In wake of 2K securing Tiger Woods rights, EA Sports PGA Tour becomes the only game with all four golf majors

By Jeffrey Rousseau

EA announces new PGA Tour title

Long-term deal will see the publisher return to the links for first time since 2015

By Jeffrey Rousseau

Latest comments (19)

Morris Kanyowa Studying MA Games Art, University of Hertfordshire11 years ago
WOW well done EA
i had noo idea FIFA DLC was that popular, even though i play the game everyday haha
(i am yet to buy FIFA DLC haha)
0Sign inorRegisterto rate and reply
Terence Gage Freelance writer 11 years ago
Let me try and get my head around these statements ... FIFA 10 - a game I think we can assume sells a good 6 to 8 million copies (?) - still generates less than $30 million in revenue for EA?! Even going in with a low estimate (say 5 million sales), that's less than $6 profit per unit, on a game which costs $60 or 40. I know they have licencing costs and everything, but those figures don't seem right for a series which is considered EA Sports' second biggest franchise.
0Sign inorRegisterto rate and reply
Ilari Kuittinen CEO, Housemarque11 years ago
If you read carefully Mr Brown explains that DLC revenue "Now that stills represents a single digit uptake on revenue,..." meaning that $30MUSD is less than 10% of the revenues. FIFA is, of course, generating hundreds of millions yearly to EA.

I think that the absolute numbers are pretty significant especially when you that that this revenue stream wasn't available only a few years back.

0Sign inorRegisterto rate and reply
Show all comments (19)
Alec Meer Director, Rock, Paper, Shotgun Ltd11 years ago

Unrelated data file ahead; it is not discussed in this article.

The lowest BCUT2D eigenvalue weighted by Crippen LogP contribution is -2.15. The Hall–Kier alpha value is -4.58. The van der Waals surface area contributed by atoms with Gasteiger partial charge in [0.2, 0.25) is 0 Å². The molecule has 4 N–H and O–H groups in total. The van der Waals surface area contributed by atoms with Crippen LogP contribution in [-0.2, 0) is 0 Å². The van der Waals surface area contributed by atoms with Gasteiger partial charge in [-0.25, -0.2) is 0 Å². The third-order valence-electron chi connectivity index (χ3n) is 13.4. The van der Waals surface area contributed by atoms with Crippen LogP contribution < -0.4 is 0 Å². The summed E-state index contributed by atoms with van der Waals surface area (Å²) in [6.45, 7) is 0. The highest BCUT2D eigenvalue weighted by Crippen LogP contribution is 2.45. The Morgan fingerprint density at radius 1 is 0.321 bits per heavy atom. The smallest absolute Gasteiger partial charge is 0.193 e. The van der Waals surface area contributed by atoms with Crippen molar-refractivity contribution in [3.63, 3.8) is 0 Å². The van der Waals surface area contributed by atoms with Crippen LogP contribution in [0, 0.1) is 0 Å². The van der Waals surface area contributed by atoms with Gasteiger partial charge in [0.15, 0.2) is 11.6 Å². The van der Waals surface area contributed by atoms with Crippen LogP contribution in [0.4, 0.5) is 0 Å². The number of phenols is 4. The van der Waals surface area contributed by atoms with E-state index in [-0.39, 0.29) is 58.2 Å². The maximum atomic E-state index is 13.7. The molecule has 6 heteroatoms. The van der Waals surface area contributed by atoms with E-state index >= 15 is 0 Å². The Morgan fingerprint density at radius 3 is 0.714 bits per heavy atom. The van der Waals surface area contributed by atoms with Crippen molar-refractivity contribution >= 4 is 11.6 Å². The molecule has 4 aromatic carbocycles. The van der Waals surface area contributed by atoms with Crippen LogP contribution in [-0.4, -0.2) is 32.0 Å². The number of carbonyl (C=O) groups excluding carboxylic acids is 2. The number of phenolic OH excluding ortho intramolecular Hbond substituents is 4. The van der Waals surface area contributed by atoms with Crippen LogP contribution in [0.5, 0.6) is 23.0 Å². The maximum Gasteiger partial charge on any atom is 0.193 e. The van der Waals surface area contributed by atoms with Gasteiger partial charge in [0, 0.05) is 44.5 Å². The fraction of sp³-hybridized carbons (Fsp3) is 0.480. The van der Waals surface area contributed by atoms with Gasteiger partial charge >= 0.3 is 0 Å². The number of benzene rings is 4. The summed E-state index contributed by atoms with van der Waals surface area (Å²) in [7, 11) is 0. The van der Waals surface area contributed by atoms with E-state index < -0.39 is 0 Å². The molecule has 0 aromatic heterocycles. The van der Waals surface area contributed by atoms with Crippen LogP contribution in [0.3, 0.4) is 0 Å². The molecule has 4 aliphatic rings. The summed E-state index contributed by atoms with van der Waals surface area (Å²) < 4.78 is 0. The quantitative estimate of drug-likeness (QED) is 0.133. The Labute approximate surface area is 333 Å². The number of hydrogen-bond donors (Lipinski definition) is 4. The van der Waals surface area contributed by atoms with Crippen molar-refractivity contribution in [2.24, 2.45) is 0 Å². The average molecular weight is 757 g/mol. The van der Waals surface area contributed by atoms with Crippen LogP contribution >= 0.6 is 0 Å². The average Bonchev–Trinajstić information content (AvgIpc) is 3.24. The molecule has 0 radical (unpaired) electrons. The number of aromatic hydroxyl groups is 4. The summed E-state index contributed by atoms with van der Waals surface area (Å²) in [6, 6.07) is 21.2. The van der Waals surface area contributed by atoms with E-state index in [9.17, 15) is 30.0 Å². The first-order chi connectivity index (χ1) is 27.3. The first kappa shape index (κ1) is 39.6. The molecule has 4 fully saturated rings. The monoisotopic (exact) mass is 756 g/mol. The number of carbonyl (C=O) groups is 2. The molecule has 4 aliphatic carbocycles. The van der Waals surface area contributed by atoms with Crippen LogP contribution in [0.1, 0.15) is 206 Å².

Terence - as per the headline, the DLC *alone* brings in $30m.
0Sign inorRegisterto rate and reply
Terence Gage Freelance writer 11 years ago
I realise he's saying it's the DLC that is generating over $30 million USD, but it's the statement "so that'd be above and beyond the revenue that we made just selling the physical disc" that confused me. I think his statements are a little conflicting, but having re-read it, Ilari has made it clearer for me.
0Sign inorRegisterto rate and reply
James Prendergast Process Specialist 11 years ago
Yeah, he should really have said "in addition to" rather than "above" as it makes it sound like he's saying it's $30 million above what they made through packaged goods.

Still, $30 million is nothing to sniff at.... though he does appear to be doing that a little later on in the article :) How much does a fifa game take to make, host and license i wonder?
0Sign inorRegisterto rate and reply
It seems that EA is slowly discovering the longtail potential of the digital business. As Brown states, instead of making a one time sale of $60 people are "bolting on hundreds of dollars of DLC." Lets see what happens if the games are really starting to be designed around this concept from scratch.
0Sign inorRegisterto rate and reply
Radu Ciu Product Manager, Alliance Computers11 years ago
As a gamer myself i have a real problem with this statement :
"Instead of selling one product with a unified $60 price point we see people buying a $60 disc and then bolting on hundreds of dollars of DLC. We're happy to have $500 worth of extra content to sell."
Especially since i do not believe EA is "above and beyond" cutting content from the games to sell it separately as DLC as Dragon Age 2 is believed to have been the case.

Still from a pure economic point of view ... $30m in gross DLC sales is great. IF you really can generate aditional content after releasing a polished product it's really good business to get these numbers.
0Sign inorRegisterto rate and reply
Alec Meer Director, Rock, Paper, Shotgun Ltd11 years ago
The "above and beyond" is an odd way for him to have put it, I'll admit, but he does also note that 70-80% of DLC revenue is essentially pure profit, which is likely part of his enthusiasm.
0Sign inorRegisterto rate and reply